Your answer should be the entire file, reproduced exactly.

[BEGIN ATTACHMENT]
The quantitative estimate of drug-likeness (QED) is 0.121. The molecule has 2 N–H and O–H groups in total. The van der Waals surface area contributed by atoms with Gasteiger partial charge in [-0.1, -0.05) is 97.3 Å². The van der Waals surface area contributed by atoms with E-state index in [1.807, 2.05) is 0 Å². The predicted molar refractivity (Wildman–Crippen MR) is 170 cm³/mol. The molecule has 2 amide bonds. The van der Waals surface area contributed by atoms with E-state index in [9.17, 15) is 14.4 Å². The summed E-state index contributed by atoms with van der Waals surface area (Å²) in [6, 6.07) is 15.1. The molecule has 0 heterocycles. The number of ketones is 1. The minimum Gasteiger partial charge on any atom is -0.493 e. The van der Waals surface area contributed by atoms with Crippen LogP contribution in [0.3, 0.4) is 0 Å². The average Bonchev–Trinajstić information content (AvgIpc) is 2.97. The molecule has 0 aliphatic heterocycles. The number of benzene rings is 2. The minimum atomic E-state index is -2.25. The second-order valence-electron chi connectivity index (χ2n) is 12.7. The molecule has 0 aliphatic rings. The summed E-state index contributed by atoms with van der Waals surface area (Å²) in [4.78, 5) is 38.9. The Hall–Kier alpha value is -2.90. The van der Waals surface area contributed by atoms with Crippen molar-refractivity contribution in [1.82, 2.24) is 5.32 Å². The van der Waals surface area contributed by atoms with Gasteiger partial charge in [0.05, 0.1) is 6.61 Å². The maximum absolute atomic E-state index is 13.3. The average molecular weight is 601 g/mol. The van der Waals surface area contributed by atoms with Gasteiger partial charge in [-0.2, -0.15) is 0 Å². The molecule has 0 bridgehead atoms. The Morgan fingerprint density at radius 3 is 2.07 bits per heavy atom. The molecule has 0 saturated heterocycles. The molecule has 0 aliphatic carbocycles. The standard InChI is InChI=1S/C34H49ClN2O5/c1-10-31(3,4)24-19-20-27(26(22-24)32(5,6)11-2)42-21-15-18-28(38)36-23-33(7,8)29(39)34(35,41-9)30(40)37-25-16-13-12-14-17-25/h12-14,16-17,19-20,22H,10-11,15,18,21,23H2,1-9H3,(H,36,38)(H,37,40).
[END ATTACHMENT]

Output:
The quantitative estimate of drug-likeness (QED) is 0.121. The molecule has 2 N–H and O–H groups in total. The van der Waals surface area contributed by atoms with Gasteiger partial charge in [-0.1, -0.05) is 97.3 Å². The van der Waals surface area contributed by atoms with E-state index in [1.807, 2.05) is 0 Å². The predicted molar refractivity (Wildman–Crippen MR) is 170 cm³/mol. The molecule has 2 amide bonds. The van der Waals surface area contributed by atoms with E-state index in [9.17, 15) is 14.4 Å². The summed E-state index contributed by atoms with van der Waals surface area (Å²) in [6, 6.07) is 15.1. The molecule has 0 heterocycles. The number of ketones is 1. The minimum Gasteiger partial charge on any atom is -0.493 e. The van der Waals surface area contributed by atoms with Crippen LogP contribution in [0.3, 0.4) is 0 Å². The average Bonchev–Trinajstić information content (AvgIpc) is 2.97. The molecule has 0 aliphatic heterocycles. The number of benzene rings is 2. The minimum atomic E-state index is -2.25. The second-order valence-electron chi connectivity index (χ2n) is 12.7. The molecule has 0 aliphatic rings. The summed E-state index contributed by atoms with van der Waals surface area (Å²) in [4.78, 5) is 38.9. The Hall–Kier alpha value is -2.90. The van der Waals surface area contributed by atoms with Crippen molar-refractivity contribution in [1.82, 2.24) is 5.32 Å². The van der Waals surface area contributed by atoms with Gasteiger partial charge in [0.05, 0.1) is 6.61 Å². The maximum absolute atomic E-state index is 13.3. The average molecular weight is 601 g/mol. The van der Waals surface area contributed by atoms with Gasteiger partial charge in [-0.2, -0.15) is 0 Å². The molecule has 0 bridgehead atoms. The Morgan fingerprint density at radius 3 is 2.07 bits per heavy atom. The molecule has 0 saturated heterocycles. The molecule has 0 aliphatic carbocycles. The standard InChI is InChI=1S/C34H49ClN2O5/c1-10-31(3,4)24-19-20-27(26(22-24)32(5,6)11-2)42-21-15-18-28(38)36-23-33(7,8)29(39)34(35,41-9)30(40)37-25-16-13-12-14-17-25/h12-14,16-17,19-20,22H,10-11,15,18,21,23H2,1-9H3,(H,36,38)(H,37,40).